I’ll admit it. I’m one of those people who has a tendency to overthink things, sometimes unable to settle comfortably in any one direction. On that topic, the last little while hasn’t been too kind to me — courtesy of my January layoff at American Apparel after the company went bankrupt.
As readers of Compound Exorcises will recall, I’ve spent the last two months pursuing the dream of summer school, in particular, legal admin courses at the local college. A certain measure of bureaucracy (okay, a lot) in getting funding for these classes bogged me down, and during one of my earlier posts I was beginning to muse about how I felt this whole academic pursuit might not materialize. Well, spoiler alert, it hasn’t. At least not in the form I’d reckoned it would.
The main caveat has been formality — big surprise there — in that while my local government is generously offering to pay tuition for a basic, certificate program of my choosing (with the purpose of offering a leg up out of the wreckage that is a retail management career in the age of Amazon), they’re unwilling to compromise on when I can begin the said program. As a result, I have to sit out a potential summer uptake and wait instead for the “proper” September semester to begin. As trivial as this sounds, the not so small disadvantage is that in order to continue to qualify for the tuition subsidy being offered, I have to remain demonstrably unemployed in my locale — in other words, no job for five months.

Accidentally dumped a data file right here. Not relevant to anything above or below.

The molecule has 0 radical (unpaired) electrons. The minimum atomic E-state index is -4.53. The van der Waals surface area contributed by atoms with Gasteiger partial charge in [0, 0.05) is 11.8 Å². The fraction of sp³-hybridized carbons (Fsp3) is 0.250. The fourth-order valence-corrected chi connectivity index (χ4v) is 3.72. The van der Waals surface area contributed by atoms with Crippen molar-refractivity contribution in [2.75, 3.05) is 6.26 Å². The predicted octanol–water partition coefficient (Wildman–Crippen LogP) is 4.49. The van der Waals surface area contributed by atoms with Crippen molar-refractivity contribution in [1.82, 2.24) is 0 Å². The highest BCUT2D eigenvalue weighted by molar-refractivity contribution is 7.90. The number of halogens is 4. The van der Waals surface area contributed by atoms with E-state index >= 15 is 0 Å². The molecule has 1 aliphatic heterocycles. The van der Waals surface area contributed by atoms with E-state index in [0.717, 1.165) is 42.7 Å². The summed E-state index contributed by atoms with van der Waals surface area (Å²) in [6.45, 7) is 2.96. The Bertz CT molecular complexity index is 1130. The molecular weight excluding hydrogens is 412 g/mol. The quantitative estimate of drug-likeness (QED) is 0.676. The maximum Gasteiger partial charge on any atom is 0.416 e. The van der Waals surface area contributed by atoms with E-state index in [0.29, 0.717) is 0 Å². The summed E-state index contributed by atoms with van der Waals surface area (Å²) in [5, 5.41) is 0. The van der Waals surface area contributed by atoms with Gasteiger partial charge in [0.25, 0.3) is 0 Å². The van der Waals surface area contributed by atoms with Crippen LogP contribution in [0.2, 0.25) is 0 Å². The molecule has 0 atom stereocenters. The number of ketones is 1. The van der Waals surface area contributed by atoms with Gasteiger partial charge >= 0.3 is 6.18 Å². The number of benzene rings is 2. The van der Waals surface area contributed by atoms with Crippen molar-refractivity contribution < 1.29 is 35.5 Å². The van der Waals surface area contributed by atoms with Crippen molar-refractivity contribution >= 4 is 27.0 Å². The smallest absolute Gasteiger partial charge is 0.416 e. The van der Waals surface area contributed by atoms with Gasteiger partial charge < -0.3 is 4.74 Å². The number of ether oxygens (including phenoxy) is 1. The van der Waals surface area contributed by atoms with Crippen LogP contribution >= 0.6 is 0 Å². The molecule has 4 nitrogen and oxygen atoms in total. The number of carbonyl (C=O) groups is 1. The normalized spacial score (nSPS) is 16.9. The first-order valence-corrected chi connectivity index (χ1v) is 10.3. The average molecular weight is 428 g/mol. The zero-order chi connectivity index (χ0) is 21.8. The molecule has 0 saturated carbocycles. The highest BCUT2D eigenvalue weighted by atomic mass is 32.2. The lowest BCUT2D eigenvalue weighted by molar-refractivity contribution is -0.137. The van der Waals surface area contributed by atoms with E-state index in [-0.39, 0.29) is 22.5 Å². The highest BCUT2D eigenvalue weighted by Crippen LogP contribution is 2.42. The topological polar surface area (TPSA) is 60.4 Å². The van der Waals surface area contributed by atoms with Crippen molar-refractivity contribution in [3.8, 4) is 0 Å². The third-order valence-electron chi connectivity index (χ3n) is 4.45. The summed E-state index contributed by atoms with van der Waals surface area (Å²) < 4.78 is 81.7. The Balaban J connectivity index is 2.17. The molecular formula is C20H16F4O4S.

I should note that despite my droll literary eyeroll at this predicament, I’m not in any way ungrateful for the fact paid tuition — on top of unemployment insurance payouts — is even an option, attainable or not. There’s plenty of places where losing a job would mean literally losing meals and shelter, but in my incarnation here in the first world, it’s little more than an inconvenience; one way of looking at it, is that thanks to the socialist love affair Canada embodies, the worst I have to deal with is forms and bureaucrats. There — I said it. I’m lucky, despite my frustration at being idle.
A friend of mine suggested that I shelve my legal aspirations in favor of something more immediately attainable. The overarching opinion was that if I wasn’t willing to endure continued joblessness in order to become someone’s desk jockey at a law firm, maybe it wasn’t meant to be, and, maybe there was something else, a better compromise to chase after. I gave it some thought, called some other colleges and hit up Google more than a few times at one in the morning. Summer school, where art thou?
My academic journey continues, but so far things are looking up — albeit in a different direction — despite my uncertainty. If all goes according to plan, I’ll take up a certificate program in digital marketing and web development. And, in a strange twist of coincidence, I’ll be studying the hell out of WordPress. I’ll let you know what happens.
Wish me luck.